All this makes it more important than ever before that we should know and care for our monuments. Delhi is frequently compared to Rome - and this is understandable, because both cities have an embarras de richesses as far as historic architecture goes. Between sunrise and sunset, there is so much to be seen for free (with only a nominal entrance fee at the Lal Qila, Humayun’s Tomb, and Safdarjang’s Tomb).
When we visit the monuments, we are treading the footsteps of visitors over centuries.
On Tuesday I visited the mausoleum of Nizamuddin Auliya .... The same night I circumambulated the tomb of Khwaja Kutbuddin, and visited the tombs and palaces of Sultan Ghiyasuddin Balban, of Sultan Alauddin Khilji, and his minaret, the Hauz Shamsi, the Hauz Khas, the tombs and gardens of Sultan Bahlol and Sultan Sikander Lodi.
This was a diary entry of a visitor in 1526 (obviously the monuments were not closed at sunset in those days!). His name was Zahiruddin Mohammad, popularly called ‘Babur’ (Tiger). Babur was referring to three centuries of Sultanate architecture, to which his own dynasty was to add many more monuments. Later, the British, always fascinated by the charisma of Delhi, built a capital meant to last 500 years.
There is no obvious way to organize a book on Delhi’s monuments. It could be done geographically, moving from south to north (the average Delhi tour ‘does’ ‘New Delhi’ in the morning and ‘Old Delhi’ in the afternoon). It could be in historical order, which means one will zigzag from place to place. Spear’s is a third pattern - he starts with the area which would have been most familiar to the children, who then all lived in what is called ‘Old Delhi’ (i.e. north of Delhi Gate). For him, as a student of the fortunes of the Mughal dynasty, the Lal Qila ofShahjahan was the obvious central reference point. Starting from the Qila and Shahjahanabad, he moves to the Civil Lines, where the homes of several Europeans were located, and the University of Delhi. He then conducts the students south to Firoz Shah Kotla, and still further to Purana Qila, Humayun’s tomb and Nizamuddin. Later they take bicycle rides out to Sayyid and Lodi Delhi, and to Safdatjang’s tomb. Whole day excursions are organized to the still further Qutb complex, and Suraj Kund. Then there is a motorcar drive through New Delhi after a fascinatingly long session at Jantar Mantar.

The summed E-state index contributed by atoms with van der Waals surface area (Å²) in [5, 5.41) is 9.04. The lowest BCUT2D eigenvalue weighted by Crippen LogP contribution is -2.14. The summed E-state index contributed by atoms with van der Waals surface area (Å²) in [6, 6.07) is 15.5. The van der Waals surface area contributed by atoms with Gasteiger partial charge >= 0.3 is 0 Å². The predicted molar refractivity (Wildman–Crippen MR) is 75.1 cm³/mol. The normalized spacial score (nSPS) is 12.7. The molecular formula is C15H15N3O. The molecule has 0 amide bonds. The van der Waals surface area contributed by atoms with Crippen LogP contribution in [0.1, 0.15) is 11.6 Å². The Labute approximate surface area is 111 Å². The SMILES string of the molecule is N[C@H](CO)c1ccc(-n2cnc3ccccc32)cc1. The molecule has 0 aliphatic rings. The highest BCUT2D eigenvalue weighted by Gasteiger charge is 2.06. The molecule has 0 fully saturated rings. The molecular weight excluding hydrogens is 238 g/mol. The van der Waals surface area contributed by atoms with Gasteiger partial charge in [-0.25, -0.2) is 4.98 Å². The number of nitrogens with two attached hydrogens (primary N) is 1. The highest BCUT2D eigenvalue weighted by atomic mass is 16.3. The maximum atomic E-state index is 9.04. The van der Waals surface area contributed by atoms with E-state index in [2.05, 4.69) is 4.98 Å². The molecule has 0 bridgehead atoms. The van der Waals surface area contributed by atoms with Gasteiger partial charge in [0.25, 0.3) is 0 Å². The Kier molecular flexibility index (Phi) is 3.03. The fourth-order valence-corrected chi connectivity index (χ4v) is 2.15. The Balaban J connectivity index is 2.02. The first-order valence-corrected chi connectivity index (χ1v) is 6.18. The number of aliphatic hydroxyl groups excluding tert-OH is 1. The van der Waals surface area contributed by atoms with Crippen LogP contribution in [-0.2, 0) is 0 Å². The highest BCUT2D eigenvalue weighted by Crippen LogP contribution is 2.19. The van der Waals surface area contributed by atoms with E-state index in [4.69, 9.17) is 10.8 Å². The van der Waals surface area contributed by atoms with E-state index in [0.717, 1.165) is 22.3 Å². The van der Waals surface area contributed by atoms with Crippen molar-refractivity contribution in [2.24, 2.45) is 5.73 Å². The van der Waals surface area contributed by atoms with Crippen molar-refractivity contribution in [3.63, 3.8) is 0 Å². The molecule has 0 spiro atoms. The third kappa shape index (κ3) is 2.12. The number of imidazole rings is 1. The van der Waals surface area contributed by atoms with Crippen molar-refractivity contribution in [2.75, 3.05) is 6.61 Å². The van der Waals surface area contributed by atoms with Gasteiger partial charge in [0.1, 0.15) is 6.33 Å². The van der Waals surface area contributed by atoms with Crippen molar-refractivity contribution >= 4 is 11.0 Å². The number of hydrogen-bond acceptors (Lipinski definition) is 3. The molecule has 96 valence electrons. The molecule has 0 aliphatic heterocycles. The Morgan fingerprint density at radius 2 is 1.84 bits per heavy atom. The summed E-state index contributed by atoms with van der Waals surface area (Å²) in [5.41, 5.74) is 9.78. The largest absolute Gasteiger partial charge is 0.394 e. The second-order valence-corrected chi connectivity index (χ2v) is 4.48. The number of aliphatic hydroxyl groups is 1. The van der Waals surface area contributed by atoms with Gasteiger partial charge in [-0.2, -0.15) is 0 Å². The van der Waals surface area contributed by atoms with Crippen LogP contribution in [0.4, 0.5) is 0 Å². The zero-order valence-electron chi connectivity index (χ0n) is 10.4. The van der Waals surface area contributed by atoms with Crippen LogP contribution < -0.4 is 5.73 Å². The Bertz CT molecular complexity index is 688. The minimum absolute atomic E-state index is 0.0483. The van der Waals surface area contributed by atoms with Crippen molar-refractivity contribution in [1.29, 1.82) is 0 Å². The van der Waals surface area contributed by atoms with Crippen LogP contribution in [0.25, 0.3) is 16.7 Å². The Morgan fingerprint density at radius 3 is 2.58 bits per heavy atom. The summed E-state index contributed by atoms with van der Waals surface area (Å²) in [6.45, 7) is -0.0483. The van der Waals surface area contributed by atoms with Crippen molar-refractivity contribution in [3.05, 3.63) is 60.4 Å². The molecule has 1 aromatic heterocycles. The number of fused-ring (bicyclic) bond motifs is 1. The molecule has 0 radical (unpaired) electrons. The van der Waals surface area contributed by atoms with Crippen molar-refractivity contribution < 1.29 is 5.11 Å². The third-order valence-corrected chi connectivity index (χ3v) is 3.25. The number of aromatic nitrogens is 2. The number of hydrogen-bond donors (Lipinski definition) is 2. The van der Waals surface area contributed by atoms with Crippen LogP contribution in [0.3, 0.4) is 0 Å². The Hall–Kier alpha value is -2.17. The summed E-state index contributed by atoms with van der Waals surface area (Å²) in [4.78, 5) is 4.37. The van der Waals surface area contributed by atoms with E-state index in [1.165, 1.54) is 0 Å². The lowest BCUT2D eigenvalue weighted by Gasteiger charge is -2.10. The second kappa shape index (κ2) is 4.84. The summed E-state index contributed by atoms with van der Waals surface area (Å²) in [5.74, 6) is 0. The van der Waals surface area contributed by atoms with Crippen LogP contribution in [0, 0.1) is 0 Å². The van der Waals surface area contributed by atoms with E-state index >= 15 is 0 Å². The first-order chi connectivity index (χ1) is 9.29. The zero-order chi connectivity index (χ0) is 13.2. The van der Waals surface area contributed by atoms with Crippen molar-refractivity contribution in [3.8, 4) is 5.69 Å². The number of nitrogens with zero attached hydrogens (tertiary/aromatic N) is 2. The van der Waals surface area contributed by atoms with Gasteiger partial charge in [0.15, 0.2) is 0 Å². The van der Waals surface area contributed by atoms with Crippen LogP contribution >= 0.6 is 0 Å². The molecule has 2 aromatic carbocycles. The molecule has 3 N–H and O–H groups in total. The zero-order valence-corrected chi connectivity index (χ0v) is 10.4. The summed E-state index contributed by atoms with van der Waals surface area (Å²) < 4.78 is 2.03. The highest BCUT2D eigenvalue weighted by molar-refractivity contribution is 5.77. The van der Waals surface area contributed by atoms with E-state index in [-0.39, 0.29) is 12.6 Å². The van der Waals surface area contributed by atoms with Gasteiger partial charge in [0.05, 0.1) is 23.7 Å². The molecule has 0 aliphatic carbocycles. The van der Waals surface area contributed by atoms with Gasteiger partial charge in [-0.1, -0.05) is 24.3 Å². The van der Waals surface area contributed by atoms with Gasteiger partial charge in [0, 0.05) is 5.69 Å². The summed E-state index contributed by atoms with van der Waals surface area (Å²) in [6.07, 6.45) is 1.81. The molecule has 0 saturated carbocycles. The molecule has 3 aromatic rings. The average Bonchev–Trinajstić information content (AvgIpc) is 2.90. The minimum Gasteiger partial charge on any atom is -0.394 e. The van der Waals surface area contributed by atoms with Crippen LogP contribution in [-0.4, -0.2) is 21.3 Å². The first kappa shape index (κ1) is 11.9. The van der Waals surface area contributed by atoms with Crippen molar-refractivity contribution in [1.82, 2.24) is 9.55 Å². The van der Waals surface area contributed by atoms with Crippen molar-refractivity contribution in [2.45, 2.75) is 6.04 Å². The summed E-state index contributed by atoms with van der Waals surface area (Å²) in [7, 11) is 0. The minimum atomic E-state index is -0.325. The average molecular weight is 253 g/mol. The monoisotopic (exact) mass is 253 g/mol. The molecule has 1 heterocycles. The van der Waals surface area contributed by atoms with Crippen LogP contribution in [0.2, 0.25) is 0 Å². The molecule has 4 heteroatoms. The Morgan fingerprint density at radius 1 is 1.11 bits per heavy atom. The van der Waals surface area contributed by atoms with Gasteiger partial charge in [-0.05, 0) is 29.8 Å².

The first map at the end of this book is reproduced from Spear’s book, and gives us an idea of what Delhi looked like in 1943. The second map fills in the main roads subsequently built. Delhi has become so built up that many of the routes he describes are no longer in use. Because of his informal style of writing, some of the buildings he describes could not be identified with certainty. It is also possible that some may have been demolished in the last fifty years. We hope that this edition, annotated and also illustrated with lively sketches by a gifted young artist and student of architecture, will induce citizens and students of Delhi to follow in Spear’s footprints, and bicycle tracks!